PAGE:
Ouch! What you need to know about bunions and hammertoes

No one — not even the world’s most famous celebs — are immune to foot issues like bunions and hammertoes. The way we live — from our shoe choices to our day-to-day activities — can play a huge role in the way our feet feel both at the end of the day and decades down the line. Planning smart now can help prevent issues in the future. Bunions and hammertoes are common in our patients, but not everyone understands how they form — or how to prevent them from happening.


In a city like New York, walking from place to place is inevitable — and usually it’s a healthy choice. But if your shoes don’t fit right, a bunion could develop, and you could be in for a world of hurt. Squeezing into a pair of tight heels or flats can cause your feet to fall into an odd placement, and over time, that can cause an abnormal bony bump, commonly known as a bunion, to form by your big toe. Eventually, it might swell and grow, causing your big toe to curl inward or stiffen up. The more deformed the joint becomes, the more it leads to difficulty walking and being fitted with shoe wear. You’re also at risk for bunions if they run in your family, or if you have an injury, arthritis or neuromuscular disease.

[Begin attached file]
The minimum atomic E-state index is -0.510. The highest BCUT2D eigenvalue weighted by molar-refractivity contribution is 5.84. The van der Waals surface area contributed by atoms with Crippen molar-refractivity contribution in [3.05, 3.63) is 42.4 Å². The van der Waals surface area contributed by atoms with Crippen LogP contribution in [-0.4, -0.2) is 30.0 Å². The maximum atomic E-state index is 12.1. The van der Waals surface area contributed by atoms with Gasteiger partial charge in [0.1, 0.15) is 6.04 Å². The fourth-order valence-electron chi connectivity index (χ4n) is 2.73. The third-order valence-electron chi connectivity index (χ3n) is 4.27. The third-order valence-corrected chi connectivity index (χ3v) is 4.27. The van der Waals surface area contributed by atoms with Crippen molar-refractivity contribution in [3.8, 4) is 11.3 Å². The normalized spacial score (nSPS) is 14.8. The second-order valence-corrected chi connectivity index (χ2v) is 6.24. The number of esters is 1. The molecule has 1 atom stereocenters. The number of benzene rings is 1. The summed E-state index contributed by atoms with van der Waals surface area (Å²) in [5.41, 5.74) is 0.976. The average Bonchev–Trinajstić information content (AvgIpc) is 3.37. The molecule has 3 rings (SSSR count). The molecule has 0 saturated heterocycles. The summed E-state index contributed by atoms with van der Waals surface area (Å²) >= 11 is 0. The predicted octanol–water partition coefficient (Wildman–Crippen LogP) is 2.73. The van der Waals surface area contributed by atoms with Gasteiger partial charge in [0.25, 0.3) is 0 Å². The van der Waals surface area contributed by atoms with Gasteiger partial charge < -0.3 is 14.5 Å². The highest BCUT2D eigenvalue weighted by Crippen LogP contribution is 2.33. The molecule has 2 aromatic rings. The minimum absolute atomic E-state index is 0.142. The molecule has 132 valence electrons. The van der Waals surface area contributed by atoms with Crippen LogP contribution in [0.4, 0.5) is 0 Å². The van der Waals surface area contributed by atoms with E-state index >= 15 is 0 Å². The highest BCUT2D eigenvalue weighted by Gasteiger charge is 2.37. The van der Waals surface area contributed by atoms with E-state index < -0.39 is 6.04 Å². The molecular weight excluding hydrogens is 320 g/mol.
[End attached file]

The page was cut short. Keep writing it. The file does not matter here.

If you suspect that you have a bunion, we can do a foot exam, which will include an X-ray to determine the extent of the situation. Sometimes, switching over to more spacious shoes can alleviate pain, but sometimes surgery might be the best option. Bunion surgeries are usually performed under an ankle block anesthesia and are done on an outpatient basis. After the procedure, you’ll need to wear a supportive shoe or boot and crutches for several weeks. Your recovery time will be around three months and you’ll need physical therapy.


Like bunions, hammertoes can form from wearing poorly fitting shoes, but hereditary abnormalities, rheumatoid arthritis, and traumatic injuries can also cause them to occur. How do you know if you have one? For starters, it will be painful! The condition develops when a muscle or tendon imbalance causes the toe to buckle and bend. That means your big toe will be lodged in an uncomfortable position, sometimes making it difficult to move. Redness and swelling might also occur, and corns and calluses can form if the toe is forced to rub your shoe repetitively.

Investing in shoes with more space for movement is an easy way to get relief. We can also suggest some exercises that stretch and strengthen the problem area. Some people have even found that it’s helpful to tape toes in their natural position. If a condition is severe, though, surgery might be the best option. In this case, you have options for the type of procedure, but you can expect to spend up to three months in recovery with rehabilitation.

Preventative care is the best way to avoid bunions and hammertoes, but if you already have them and need treatment, we’re here to help!